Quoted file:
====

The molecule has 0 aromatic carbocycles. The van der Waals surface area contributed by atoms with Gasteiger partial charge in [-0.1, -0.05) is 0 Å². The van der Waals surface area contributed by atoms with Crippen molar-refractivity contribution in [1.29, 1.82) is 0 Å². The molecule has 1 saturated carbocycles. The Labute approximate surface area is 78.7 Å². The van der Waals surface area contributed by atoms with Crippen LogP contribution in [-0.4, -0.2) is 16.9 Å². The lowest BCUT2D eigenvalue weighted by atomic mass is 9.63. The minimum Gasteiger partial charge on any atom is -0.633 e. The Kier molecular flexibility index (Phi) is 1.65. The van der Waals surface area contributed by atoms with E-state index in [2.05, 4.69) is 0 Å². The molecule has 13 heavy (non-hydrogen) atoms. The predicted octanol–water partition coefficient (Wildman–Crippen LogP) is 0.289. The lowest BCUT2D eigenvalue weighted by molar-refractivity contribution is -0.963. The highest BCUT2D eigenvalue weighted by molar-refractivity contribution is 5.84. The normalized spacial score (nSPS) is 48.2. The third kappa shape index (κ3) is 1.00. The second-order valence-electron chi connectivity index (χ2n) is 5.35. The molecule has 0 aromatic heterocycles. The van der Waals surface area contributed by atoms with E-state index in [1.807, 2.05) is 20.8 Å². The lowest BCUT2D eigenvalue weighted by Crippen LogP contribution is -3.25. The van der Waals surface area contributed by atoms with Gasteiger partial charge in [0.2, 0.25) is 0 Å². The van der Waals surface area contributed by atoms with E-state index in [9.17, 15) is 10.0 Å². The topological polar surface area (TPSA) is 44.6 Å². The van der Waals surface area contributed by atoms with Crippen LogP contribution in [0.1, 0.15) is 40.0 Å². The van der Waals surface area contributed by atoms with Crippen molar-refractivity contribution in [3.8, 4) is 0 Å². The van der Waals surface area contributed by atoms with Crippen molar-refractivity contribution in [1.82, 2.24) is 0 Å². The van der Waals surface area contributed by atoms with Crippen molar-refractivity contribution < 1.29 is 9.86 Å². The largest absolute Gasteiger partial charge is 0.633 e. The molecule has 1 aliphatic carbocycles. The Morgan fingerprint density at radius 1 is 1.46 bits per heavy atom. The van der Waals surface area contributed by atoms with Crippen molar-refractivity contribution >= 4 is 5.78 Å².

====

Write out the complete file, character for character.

The molecule has 0 aromatic carbocycles. The van der Waals surface area contributed by atoms with Gasteiger partial charge in [-0.1, -0.05) is 0 Å². The van der Waals surface area contributed by atoms with Crippen molar-refractivity contribution in [1.29, 1.82) is 0 Å². The molecule has 1 saturated carbocycles. The Labute approximate surface area is 78.7 Å². The van der Waals surface area contributed by atoms with Crippen LogP contribution in [-0.4, -0.2) is 16.9 Å². The lowest BCUT2D eigenvalue weighted by atomic mass is 9.63. The minimum Gasteiger partial charge on any atom is -0.633 e. The Kier molecular flexibility index (Phi) is 1.65. The van der Waals surface area contributed by atoms with E-state index in [2.05, 4.69) is 0 Å². The molecule has 13 heavy (non-hydrogen) atoms. The predicted octanol–water partition coefficient (Wildman–Crippen LogP) is 0.289. The lowest BCUT2D eigenvalue weighted by molar-refractivity contribution is -0.963. The highest BCUT2D eigenvalue weighted by molar-refractivity contribution is 5.84. The normalized spacial score (nSPS) is 48.2. The third kappa shape index (κ3) is 1.00. The second-order valence-electron chi connectivity index (χ2n) is 5.35. The molecule has 0 aromatic heterocycles. The van der Waals surface area contributed by atoms with E-state index in [1.807, 2.05) is 20.8 Å². The lowest BCUT2D eigenvalue weighted by Crippen LogP contribution is -3.25. The van der Waals surface area contributed by atoms with Gasteiger partial charge in [0.2, 0.25) is 0 Å². The van der Waals surface area contributed by atoms with E-state index in [9.17, 15) is 10.0 Å². The topological polar surface area (TPSA) is 44.6 Å². The van der Waals surface area contributed by atoms with Crippen LogP contribution in [0.1, 0.15) is 40.0 Å². The van der Waals surface area contributed by atoms with Crippen molar-refractivity contribution in [3.8, 4) is 0 Å². The van der Waals surface area contributed by atoms with Crippen molar-refractivity contribution in [1.82, 2.24) is 0 Å². The van der Waals surface area contributed by atoms with Crippen molar-refractivity contribution < 1.29 is 9.86 Å². The largest absolute Gasteiger partial charge is 0.633 e. The molecule has 1 aliphatic carbocycles. The Morgan fingerprint density at radius 1 is 1.46 bits per heavy atom. The van der Waals surface area contributed by atoms with Crippen molar-refractivity contribution >= 4 is 5.78 Å².